By Christine Facciolo
In 1982, the Brookings Institution found that 62 percent of the average company’s values were tied to physical assets and only 38 percent to intangible assets, such as people. By 2003, the ratio had nearly flipped, with 80 percent of value attributed to intangible assets and 20 percent to tangible assets.
Employees also expect more from their companies. A recent Gallup survey found that 59 percent of millennials, who now make up the majority of the workforce, view jobs as opportunities to learn and grow.
A 2014 Glassdoor survey found that employees view acquiring new skills or special training as key to advancing their careers. While conferences, seminars and tuition assistance stand as traditional methods of workforce training, some Delaware firms are experimenting with new in-house programs designed to retain talent and sweeten the deal for prospective employees.
BrightFields Inc., a Wilmington-based environmental consulting firm, holds “holiday school” every year on the Monday and Tuesday before Thanksgiving. These learning sessions ask employees to submit topics of interest that inform the curriculum.
The company also holds special “boot camps” when a significant number of new hires need training or when management detects skills gaps in the team. The exercise tests employees’ proficiency in a variety of field capabilities, from how to upgrade a water quality meter to how to manage a pump, according to President Marian R. Young.
“We want to make sure everybody’s doing things the same way,” Young said.
New hires at Wilmington accounting firm Belfint Lyons & Shuman (BLS) start their learning career path in the Rotational Development Program, which introduces them to all aspects of accounting before they choose a speciality. The program is very attractive to college students unsure of where they fit, according to the firm.
“They tell me they only have book knowledge but no idea what they want to do,” said Jenni Fleck Jones, marketing and college recruiting manager at BLS, which started its customized professional development program in 2011.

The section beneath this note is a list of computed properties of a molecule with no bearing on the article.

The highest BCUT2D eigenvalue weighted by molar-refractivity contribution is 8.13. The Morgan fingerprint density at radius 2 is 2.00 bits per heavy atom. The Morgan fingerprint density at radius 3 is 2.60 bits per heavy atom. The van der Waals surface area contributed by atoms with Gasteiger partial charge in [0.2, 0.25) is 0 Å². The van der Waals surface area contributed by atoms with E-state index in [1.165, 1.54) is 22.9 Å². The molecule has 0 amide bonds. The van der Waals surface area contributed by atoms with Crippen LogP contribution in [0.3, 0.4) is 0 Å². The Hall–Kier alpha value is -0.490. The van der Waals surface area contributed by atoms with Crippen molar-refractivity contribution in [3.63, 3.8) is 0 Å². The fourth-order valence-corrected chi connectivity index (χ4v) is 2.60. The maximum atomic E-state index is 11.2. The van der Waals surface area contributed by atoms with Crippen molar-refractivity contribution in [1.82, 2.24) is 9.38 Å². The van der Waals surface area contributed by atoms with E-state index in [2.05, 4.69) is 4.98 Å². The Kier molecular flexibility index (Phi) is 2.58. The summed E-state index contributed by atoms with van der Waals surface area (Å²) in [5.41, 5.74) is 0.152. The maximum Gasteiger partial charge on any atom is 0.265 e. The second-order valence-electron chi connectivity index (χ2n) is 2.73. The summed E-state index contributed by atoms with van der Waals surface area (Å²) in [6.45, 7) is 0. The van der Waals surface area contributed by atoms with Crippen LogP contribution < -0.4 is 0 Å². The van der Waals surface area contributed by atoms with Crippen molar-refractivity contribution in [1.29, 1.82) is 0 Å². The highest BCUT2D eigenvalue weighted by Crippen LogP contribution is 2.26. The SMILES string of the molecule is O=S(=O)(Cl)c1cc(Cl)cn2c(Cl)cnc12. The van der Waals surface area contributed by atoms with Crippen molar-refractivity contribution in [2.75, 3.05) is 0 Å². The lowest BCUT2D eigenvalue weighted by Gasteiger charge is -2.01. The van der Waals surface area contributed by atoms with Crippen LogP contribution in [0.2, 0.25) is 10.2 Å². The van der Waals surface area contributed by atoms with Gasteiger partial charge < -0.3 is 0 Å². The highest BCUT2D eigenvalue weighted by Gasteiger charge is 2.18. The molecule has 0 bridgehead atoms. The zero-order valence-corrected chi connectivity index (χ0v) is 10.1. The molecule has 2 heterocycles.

Employers also place importance on soft skills and personal attributes that enable employees to interact
well with each other and clients.
BrightFields administers the Myers-Biggs Type Indicator test to staffers. Based on psychiatrist Carl Jung’s work on personality types, the test indicates how a person perceives information, makes decisions and generally approaches life. The goal is to achieve a more harmonious workplace as people appreciate and respect each other.
“We’re not trying to make you into somebody else,” Young said. “We’re just trying to work from each person’s perspective.”
BrightFields also trains in how to present themselves to potential clients, how to hand out business cards and how to deliver a 30-second elevator pitch with confidence.
“If you’re not good at writing and speaking, you’re not going to get very far,” Young said. “All of the things
we collect are mysterious pieces of data that nobody understands and can’t see because it’s underneath
Young is a big fan of the Dale Carnegie courses and often sends staffers to their programs to polish their presentation skills.
One-on-one coaching plays a key role in the leadership track at BLS. Managers and other executive positions are invited to participate in the program.
“What I think is innovative about our program is that it is tailored to the individual,” she said.
The process, which is managed by an outside consulting firm, starts with three simple steps: Where are you now? How did you get here? Where do you want to go? The program helps firm leaders grow their careers, increase client satisfaction, learn leadership techniques and refine their communication styles.
Participants report that the program helps them focus and prioritize and deal with distractions. It also helps increase awareness of others’ perspectives, how to handle situations and how what they do or don’t do is perceived by others.
Jones notes the program dovetails nicely with the firm’s culture. “BLS strives to overcome the challenges and demands traditionally seen in public accounting firms by providing a meaningful work/family fit that centers around flexibility and collaboration.”